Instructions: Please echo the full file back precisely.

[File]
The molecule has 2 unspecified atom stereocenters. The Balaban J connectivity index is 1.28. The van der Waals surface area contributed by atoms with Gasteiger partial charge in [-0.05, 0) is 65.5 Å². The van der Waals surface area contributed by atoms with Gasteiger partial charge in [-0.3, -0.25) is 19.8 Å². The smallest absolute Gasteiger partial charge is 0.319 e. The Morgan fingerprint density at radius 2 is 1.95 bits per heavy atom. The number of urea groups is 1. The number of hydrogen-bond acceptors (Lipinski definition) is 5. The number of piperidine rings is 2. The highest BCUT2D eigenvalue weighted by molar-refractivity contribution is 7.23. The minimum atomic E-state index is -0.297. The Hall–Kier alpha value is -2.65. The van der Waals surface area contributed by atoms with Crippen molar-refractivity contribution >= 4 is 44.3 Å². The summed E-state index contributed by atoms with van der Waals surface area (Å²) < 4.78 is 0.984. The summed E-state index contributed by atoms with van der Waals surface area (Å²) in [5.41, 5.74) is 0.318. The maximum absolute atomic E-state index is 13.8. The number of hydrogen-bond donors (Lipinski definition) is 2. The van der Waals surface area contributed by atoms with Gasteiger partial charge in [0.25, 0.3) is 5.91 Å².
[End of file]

The molecule has 2 unspecified atom stereocenters. The Balaban J connectivity index is 1.28. The van der Waals surface area contributed by atoms with Gasteiger partial charge in [-0.05, 0) is 65.5 Å². The van der Waals surface area contributed by atoms with Gasteiger partial charge in [-0.3, -0.25) is 19.8 Å². The smallest absolute Gasteiger partial charge is 0.319 e. The Morgan fingerprint density at radius 2 is 1.95 bits per heavy atom. The number of urea groups is 1. The number of hydrogen-bond acceptors (Lipinski definition) is 5. The number of piperidine rings is 2. The highest BCUT2D eigenvalue weighted by molar-refractivity contribution is 7.23. The minimum atomic E-state index is -0.297. The Hall–Kier alpha value is -2.65. The van der Waals surface area contributed by atoms with Crippen molar-refractivity contribution >= 4 is 44.3 Å². The summed E-state index contributed by atoms with van der Waals surface area (Å²) < 4.78 is 0.984. The summed E-state index contributed by atoms with van der Waals surface area (Å²) in [5.41, 5.74) is 0.318. The maximum absolute atomic E-state index is 13.8. The number of hydrogen-bond donors (Lipinski definition) is 2. The van der Waals surface area contributed by atoms with Gasteiger partial charge in [0.25, 0.3) is 5.91 Å².